Taking Back Friendship
There’s a problem with our online friendships, writes Kyle Chayka in a Pacific Standard article. In the midst of our “hundreds or thousands of ‘friends’,” we have lost true intimacy. Reclaiming this intimacy necessitates that we “[treat] our virtual selves more like our physical ones rather than less.”
But how do we do this? It is obviously important: the cultivation of intimacy is what makes human connection so important and individual. The ability to cultivate and form friendships—closeness of intellect, emotion, and spirit—is fundamental to who we are as human beings.
We’ve lost this closeness in modern society—due, perhaps in part, to the overly-sexualized pop art, film, literature, and music we indulge in, a sexualization that denigrates phileos in favor of eros (or even tells us that the former is but a watered down or disguised version of the latter). It’s also possible, as C.S. Lewis put it so adroitly in The Four Loves, that “few value [friendship] because few experience it.”
There are three levels, it seems, to human connection. The first is that of acquaintanceship: we know each other slightly, but with little to no depth. Acquaintanceship can deepen into companionship: a condition in which we’ve spent enough time together to have a healthy knowledge and understanding of each other’s lives and characters. This “level” would apply well to many in our workplaces, churches, or schools. The final level, “friendship,” gets constantly confused with the other two categories—especially since social media increasingly labels weak bonds as “friendship.” But friendship was always meant to be something more, something deeper.
Lewis’s classic definition of friendship is this:
“Friendship arises out of mere Companionship when two or more of the companions discover that they have in common some insight or interest or even taste which the others do not share and which, till that moment, each believed to be his own unique treasure (or burden). The typical expression of opening Friendship would be something like, ‘What? You too? I thought I was the only one.’ … It is when two such persons discover one another, when, whether with immense difficulties and semi-articulate fumblings or with what would seem to us amazing and elliptical speed, they share their vision—it is then that Friendship is born.”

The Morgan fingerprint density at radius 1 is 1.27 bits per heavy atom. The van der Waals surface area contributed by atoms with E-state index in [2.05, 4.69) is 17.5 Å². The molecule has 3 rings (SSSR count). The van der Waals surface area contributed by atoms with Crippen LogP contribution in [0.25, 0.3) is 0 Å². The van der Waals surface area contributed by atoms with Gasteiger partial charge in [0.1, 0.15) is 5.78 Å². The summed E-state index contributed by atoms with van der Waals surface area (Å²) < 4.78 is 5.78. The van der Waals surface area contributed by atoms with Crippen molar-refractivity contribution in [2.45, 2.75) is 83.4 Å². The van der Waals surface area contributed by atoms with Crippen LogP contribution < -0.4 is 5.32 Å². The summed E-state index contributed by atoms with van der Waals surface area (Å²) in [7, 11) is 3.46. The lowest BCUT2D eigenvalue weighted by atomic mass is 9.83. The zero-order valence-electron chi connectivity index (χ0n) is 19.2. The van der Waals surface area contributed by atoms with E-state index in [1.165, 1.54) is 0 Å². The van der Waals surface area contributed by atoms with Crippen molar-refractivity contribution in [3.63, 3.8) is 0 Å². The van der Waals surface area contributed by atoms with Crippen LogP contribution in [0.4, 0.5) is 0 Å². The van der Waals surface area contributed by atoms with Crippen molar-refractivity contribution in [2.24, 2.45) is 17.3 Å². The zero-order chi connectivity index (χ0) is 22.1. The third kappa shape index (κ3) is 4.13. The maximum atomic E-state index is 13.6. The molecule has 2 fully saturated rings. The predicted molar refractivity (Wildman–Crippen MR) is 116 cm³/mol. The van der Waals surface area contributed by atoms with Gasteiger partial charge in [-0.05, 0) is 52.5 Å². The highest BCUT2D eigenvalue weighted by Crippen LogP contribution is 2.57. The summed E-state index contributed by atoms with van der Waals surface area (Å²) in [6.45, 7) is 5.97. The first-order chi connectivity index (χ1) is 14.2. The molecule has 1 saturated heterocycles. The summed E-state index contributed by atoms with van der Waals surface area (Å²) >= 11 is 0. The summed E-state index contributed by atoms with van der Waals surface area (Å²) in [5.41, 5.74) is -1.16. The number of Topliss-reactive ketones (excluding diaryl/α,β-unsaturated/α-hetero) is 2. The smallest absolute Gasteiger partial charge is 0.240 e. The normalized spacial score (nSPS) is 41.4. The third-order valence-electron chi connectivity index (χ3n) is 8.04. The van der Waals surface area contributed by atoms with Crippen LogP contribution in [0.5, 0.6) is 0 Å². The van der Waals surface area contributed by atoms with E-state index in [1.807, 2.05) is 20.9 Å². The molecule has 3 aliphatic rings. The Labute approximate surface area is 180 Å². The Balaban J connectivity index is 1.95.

A couple notes must be added here. Friendship, according to what Lewis writes after, needn’t be contingent on two, or even three, people. True friends are always glad to add to their “little platoon,” to expand the spheres of their company to include other kindred spirits. But friends must share this fundamental kinship of spirit and interest. And here, many modern friendships seem to fail the test straight away—I’ve often gotten together with friends for coffee, and we’ve spent the entire time talking about our lives, “catching up,” but doing nothing. And while talking about life and work is a good thing, it can’t provide a solid or lasting basis for real friendship.
This then, should make clear the other conditions necessary for friendship: physical proximity, or, if that is impossible, consistent communication. If we don’t have these, then we will never have the common ground necessary to cultivate true friendship: we’ll constantly be sent back to square one, to the basics of acquaintanceship or companionship.
Constant communication can perhaps be cultivated on social media, but the public nature of posting makes it difficult, because it goes against the intimacy principle that is so important to true friendship. Facebook private messages and secret groups are better tools for keeping the communicative fires alive; but are they better than email or telephone calls? It probably depends on one’s friends, and which tools they’re more likely to use.
I don’t think social media is completely antagonistic to true intimacy. But, as Wendell Berry told me in a recent interview (one that will be published online soon), “The usefulness of electronic communication to cultivate community, I think, is tightly limited. … Community is not made just be communication. It is a practical circumstance. It is composed of people who have a place in common.” Moreover, he says, “It is made by people’s willingness to be neighbors, good and faithful servants, to one another,” and by a “recognition of their need for one another.”
These components of friendship and community (service, proximity, and need) cannot really be cultivated, long-term, over a long distance. Friendship must have limits: limits of time and place, of closeness and interest. As Lewis writes, “Friendship must exclude.” Chayka puts it thus: “In searching out ways to better manage our online intimacy, what we really need are spaces that are relatively independent from the pressures of being public on the Internet and the endless need for exposure … Companies may not be able to provide that, but we can give it to ourselves.” This may mean narrowing down your 2,000+ Facebook friends, emailing close friends more often, calling your mother instead of dropping her a note on her “wall.” It may mean limiting the amount of statuses you post, replacing them instead with private, personal messages to close friends.
As we struggle to cultivate intimacy, we should not be utterly dismissive of social media. As the saying goes, “When life gives you lemons, make lemonade.” We must use social media carefully: not as a perfectly sweet and delightful thing to be consumed without thought—but rather as an ingredient, with both sweet and sour components, that we ought to integrate into the larger whole of our interactions. To take back friendship and cultivate intimacy requires a change in scope, a return to limits—but not necessarily a complete abandonment of platform.